Whether your shelves are adorned with polystyrene cups that bewigged demons have slurped fake blood from; guitar-string-worn plectrums flung into the crowd by a legendary axe-meister, the spotlights bouncing off the gold facsimile signature making the auditorium look like the contents of the Pulp Fiction briefcase; or a pair of stage-worn spandex trousers impregnated with frontman DNA and brown stains from the M&M’s on the rider (you hope), your collection can excite with all the colours of Ritchie Blackmore’s Rainbow.
My collection? From the red Amen armbands that have become decidedly dodgy in a relatively short space of time, to the burnt orange of the sequined scarf that Michael Monroe threw off a stage many moons ago, the rock ‘n’ roll section of the Pop Culture Schlock archive positively pops with colour. Nothing, though, not even the brightly-coloured pieces of A4 paper that were stapled together to make The Wild Family’s short-lived fanzine (so colourful of word that even absolutely-not-narcissistic [heavens, no] headline bands were forced to remove them from stages of their quite full club shows), can compete with the cornucopia of colour that emanates from my dozen-strong collection of silk scarves.
The opportunity to lose one’s self in the bright, kaleidoscopic world of otherness that is the band-related silk scarf menagerie o’ mayhem is one that I’m assuming all readers of this site indulge in very frequently, but I can’t help but think that this tasselled-corner of the music memorabilia vaults is oft-forgotten. I’ve tried to keep the silk scarves a-flying on my Pop Culture Schlock (now in its fourth year) accounts across social media (available via every good Internet service provider, and some bad ones) but, to be perfectly honest, they are really friggin’ difficult to photograph. Do you just have the scarf unfurled, long and thin like a blue whale’s penis, or wrap it around your manly shoulders for a proper scarf-wearing selfie? I’ve never really found the best way to snap these scarves individually, so have neglected to give them the nostalgic moments that they so obviously deserve. But that, my friends, ends today.
“What exactly are these silk scarves of which you write so eloquently?” I hear a lone voice ask. Well, the band-related silk scarf was a screen-printed piece of merchandise that went the way of the Dodo and the guitar-shaped pin badge. Often considered tat (how very dare they?!) of a kind found in a novelty-item-riddled precinct store or seaside shop (like that Hyper Value at Barry Island selling all the unofficial Gavin and Stacey gear), the silk scarf was once a staple of the merchandise stand/table at concerts. Chris Phillips, weasel-like fourth member of the Uber Rock Radio Show (remember that? Another once-great offshoot of a music-related thing now considered tat), provided me, when I was desperate for further confirmation of a silk scarf/merch stand sighting, with a timely reminder (via his Mods and Rockers show on BGfm) of a silk scarf purchase when he attended his first ever gig – Gillan at Ebbw Vale Leisure Centre in November 1982. So impressed was Chris with his shiny, tasselled piece of iconic Gillan memorabilia that he got the support band, Liverpudlian boogie rockers, Spider, to autograph his brand new purchase.
In Biro. Though it could take the Biro’ed scribble of a Spider man with ease, the silk scarf was eventually robbed of all drawing pins and replaced on the merch boards with those silk-screened woollen scarves that were always an uneasy pairing for me. Yes, the material made them a much more sensible scarf to wear than their silken brethren, but the unnatural folds courtesy of the printing made for many an uncomfortable conversation with a main squeeze: “Yes, it does look like a love bite, but it was the left horn of the Abominog on my Heep scarf rubbing my neck… honest!” No, the silk scarf was where it was at, as proved by the accompanying photographs; taken, it has to be noted, with great difficulty and sacrifice.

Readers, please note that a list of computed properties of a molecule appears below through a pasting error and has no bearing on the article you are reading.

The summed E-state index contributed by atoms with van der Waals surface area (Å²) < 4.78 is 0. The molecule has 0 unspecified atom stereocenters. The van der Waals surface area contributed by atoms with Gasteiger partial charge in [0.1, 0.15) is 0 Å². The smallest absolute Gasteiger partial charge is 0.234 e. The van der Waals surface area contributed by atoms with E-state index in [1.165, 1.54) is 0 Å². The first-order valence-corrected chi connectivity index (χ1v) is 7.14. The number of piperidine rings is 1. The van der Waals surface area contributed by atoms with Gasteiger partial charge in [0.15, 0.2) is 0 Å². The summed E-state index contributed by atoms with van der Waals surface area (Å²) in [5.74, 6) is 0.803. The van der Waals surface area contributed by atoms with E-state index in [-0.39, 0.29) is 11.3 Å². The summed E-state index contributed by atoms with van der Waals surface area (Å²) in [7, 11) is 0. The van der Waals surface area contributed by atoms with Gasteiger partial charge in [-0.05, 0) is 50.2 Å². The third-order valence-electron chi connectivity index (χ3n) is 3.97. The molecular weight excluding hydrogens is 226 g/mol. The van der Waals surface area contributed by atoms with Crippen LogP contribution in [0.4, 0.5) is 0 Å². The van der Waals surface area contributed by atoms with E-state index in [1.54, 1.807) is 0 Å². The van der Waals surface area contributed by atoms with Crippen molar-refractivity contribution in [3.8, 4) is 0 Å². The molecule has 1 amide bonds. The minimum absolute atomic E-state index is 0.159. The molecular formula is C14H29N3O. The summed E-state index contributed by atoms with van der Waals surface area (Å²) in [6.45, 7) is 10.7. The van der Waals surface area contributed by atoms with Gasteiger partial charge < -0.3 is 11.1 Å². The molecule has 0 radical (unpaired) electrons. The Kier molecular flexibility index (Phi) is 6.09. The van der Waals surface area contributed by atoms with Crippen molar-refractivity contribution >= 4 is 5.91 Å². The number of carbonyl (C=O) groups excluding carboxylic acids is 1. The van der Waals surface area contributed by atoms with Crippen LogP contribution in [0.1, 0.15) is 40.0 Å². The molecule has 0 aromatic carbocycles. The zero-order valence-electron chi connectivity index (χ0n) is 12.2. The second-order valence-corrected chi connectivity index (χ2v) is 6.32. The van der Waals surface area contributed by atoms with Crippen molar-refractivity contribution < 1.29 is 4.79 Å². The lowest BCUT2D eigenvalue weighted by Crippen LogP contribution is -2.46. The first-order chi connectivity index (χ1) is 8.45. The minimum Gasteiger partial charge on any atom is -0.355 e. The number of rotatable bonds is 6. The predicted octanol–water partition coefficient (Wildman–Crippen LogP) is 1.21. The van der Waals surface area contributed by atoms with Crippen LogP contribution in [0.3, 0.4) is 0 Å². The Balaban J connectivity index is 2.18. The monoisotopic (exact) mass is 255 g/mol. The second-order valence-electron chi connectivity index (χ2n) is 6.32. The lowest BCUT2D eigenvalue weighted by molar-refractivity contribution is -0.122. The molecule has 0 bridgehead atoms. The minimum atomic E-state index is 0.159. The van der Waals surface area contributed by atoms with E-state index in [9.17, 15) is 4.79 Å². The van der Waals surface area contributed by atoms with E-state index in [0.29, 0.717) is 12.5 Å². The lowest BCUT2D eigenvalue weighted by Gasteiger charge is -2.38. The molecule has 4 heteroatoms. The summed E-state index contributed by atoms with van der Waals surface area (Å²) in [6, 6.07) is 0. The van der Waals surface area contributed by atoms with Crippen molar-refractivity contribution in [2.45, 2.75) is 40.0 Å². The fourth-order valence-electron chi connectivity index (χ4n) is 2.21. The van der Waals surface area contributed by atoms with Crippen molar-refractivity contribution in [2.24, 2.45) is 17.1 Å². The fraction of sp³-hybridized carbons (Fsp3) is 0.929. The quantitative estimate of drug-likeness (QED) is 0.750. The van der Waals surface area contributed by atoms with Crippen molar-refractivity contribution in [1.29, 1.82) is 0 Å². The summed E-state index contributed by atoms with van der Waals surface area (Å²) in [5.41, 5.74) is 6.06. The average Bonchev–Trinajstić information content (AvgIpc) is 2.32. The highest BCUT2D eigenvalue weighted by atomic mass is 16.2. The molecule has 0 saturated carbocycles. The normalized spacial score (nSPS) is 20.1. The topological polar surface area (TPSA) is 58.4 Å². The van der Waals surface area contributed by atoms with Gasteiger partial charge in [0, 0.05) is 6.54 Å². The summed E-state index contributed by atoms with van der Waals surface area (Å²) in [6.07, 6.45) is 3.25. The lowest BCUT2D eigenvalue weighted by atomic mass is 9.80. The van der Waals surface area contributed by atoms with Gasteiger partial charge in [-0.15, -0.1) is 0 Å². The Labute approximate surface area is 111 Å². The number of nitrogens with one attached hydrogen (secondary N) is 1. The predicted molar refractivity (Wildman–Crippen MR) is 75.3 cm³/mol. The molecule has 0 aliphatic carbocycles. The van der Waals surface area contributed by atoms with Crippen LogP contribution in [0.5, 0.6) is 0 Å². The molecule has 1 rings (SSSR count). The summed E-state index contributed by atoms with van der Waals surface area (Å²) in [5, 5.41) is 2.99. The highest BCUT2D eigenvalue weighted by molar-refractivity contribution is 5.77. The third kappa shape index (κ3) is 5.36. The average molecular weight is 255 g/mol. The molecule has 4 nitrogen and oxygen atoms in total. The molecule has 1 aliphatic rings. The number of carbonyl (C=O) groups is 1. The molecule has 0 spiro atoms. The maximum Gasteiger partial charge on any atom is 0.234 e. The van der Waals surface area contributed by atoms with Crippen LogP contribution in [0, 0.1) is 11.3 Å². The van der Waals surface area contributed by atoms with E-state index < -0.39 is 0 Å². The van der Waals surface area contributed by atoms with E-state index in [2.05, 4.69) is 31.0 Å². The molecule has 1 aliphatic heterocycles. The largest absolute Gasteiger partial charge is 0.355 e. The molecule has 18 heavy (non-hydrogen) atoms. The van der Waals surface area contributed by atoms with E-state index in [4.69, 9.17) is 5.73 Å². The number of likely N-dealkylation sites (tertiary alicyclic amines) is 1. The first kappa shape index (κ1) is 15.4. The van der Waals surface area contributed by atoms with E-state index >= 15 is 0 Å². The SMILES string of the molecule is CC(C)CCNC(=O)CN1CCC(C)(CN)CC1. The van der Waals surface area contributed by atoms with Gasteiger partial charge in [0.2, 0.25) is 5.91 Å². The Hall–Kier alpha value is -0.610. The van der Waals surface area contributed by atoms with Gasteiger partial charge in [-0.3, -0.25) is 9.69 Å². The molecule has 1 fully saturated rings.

Yes, the Nik Kershaw scarf pictured does look like it suffered the same affliction as the aforementioned spandex trousers, but imagine it glowing like the Golden Fleece in the draughty corridor of an arts centre. Sure, the hyper contrasted visages of the members of Duran Duran were basic, but yellow tassels on a pink scarf with purple stitching? Pop perfection. Yes, John Taylor looked more like Paul Young; yes, the bleed-through on the Culture Club scarf made Boy George look like a part-masked wrestler; but taking a piece of your rock and pop idols home with you, whether from the concert hall or the in-shops? Priceless. An Ozzy scarf in Prince of Darkness black with silver tassels? A Twisted Sister scarf with not just red, but also black tassels? A Reading Festival 1986 scarf complete with not just the Lords of the New Church logo, but also that of Rough Cutt? Manna from music merchandise Heaven.
Imagine, if you will, a Rewind Festival or a show by a reunited Eighties pop-rock act, where the paying punters don’t dress in de rigueur hair rocker wig (complete with inflatable guitar) or Day-Glo legwarmers and crop top adorned with the legend “80’s” always spelt with the apostrophe in the wrong fucking place, but dress in their normal clothes, yet with a vintage silk scarf around their person; the faces of Kajagoogoo wincing at the price of a pint. That, I’m sure you will agree, would make the world a better place. And I know I’m not alone in my love of the silk scarf for, I am told, the editor of this very site owns a still-in-package Hanoi Rocks silk scarf, given to him by a former member of The Cult/The Four Horsemen/Zodiac Mindwarp and the Love Reaction… but I’m not one to drop names.